And if you live in the United States, then you may have seen the Bose commercial starring Aaron Rodgers, Quarterback for the Green Bay Packers, slipping on a pair of QuietComfort 35 II’s as he sidles along the football field calmy, serenely, quietly, to the song “Catch Me I’m Falling” sung by Kelly Finnegan. Whatever you think about their sound quality, Bose has made a good looking headphone with the QC 35 II. It’s easy to say those aesthetics don’t matter as much as sound quality and, of course, they shouldn’t, but if the rise of Beats teaches us anything it’s that design does matter.
It’s interesting, too, that Bose uses Focus On as its slogan. It seems as good as any other in an increasingly loud and communicative world (Google Translate aside) where noise-cancellation is a luxury we should all hope to afford.
But for some people noise-cancellation isn’t a pleasant detachment taken a few hours at a time, it’s a permanent isolation. So its good to hear that earlier this month the US Food and Drug Administration (FDA) gave its go-ahead for Bose to begin marketing its hearing aid device. According to Techcrunch website, Bose will call the new product The Bose Hearing Aid. The device won’t require a health care provider for fitting or assistance. Users will be able to fit and adjust the hearing aid in their own homes via an app on their mobile phone. During trials, the FDA remarked that the hearing aid performed just as well as those offered by official healthcare providers.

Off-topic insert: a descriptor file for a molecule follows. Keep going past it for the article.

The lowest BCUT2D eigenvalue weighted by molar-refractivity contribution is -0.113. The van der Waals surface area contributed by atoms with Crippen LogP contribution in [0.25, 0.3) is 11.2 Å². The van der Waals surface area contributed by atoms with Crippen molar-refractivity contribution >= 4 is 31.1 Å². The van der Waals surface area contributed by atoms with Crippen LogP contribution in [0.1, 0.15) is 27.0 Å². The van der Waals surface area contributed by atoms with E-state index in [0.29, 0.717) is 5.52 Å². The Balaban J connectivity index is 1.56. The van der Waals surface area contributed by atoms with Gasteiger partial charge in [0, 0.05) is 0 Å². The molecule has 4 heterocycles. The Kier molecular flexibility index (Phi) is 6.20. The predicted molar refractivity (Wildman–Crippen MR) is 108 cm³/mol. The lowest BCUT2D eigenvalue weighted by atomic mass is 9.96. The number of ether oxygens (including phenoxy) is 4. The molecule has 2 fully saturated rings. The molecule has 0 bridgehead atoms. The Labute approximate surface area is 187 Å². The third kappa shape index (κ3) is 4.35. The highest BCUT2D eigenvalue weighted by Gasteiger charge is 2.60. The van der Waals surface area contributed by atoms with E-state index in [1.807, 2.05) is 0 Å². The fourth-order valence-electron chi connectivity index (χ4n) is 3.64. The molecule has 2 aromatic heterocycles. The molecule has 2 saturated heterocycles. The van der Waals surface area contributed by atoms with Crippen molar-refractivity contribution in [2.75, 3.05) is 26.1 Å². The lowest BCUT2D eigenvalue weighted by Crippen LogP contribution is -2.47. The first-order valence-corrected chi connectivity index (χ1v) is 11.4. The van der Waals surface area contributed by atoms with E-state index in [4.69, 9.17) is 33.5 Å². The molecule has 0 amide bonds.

Of course, it’s easy to assume that hearing loss is something that comes with old age but according to the World Health Organisation (WHO) more than 1 billion young people are at risk of hearing loss and that is primarily due to the risks associated with listening to loud music through personal devices. You might be surprised to realise how much damage listening to high volumes can do to your hearing. Some headphones can reach up to 110 decibels despite the WHO advising that leisure noise is kept to around 70 decibels.
It could be a savvy move from Bose: supplying accessible hearing aids to a generation already well-versed in mobile apps and technology. Certainly, in applying their vast technological expertise to ensure that people with hearing loss are not left living in silence, is an example of the company maintaining the curiosity of their founder. After all, Amar Bose first began to develop active noise-cancelling technology on the back of a paper napkin during a noisy transatlantic flight.
The FDA released the following statement:
“The Bose Hearing Aid is a user-fitted wireless air conduction hearing aid. Air conduction hearing aids work by capturing sound vibrations through one or more microphones. The signal is processed, amplified, and played back through an earphone placed in the ear canal. Patients can adjust the hearing aid through a mobile application on their phone. This technology enables users to fit the hearing aid settings themselves, in real-time and in real-world environments without the assistance of a healthcare professional.”
It’ll be interesting to see what impact the Bose hearing aid has both in the market and for those using it. Interesting, too, to hear your experiences of the Google Translate function on the QC 35 II headphones.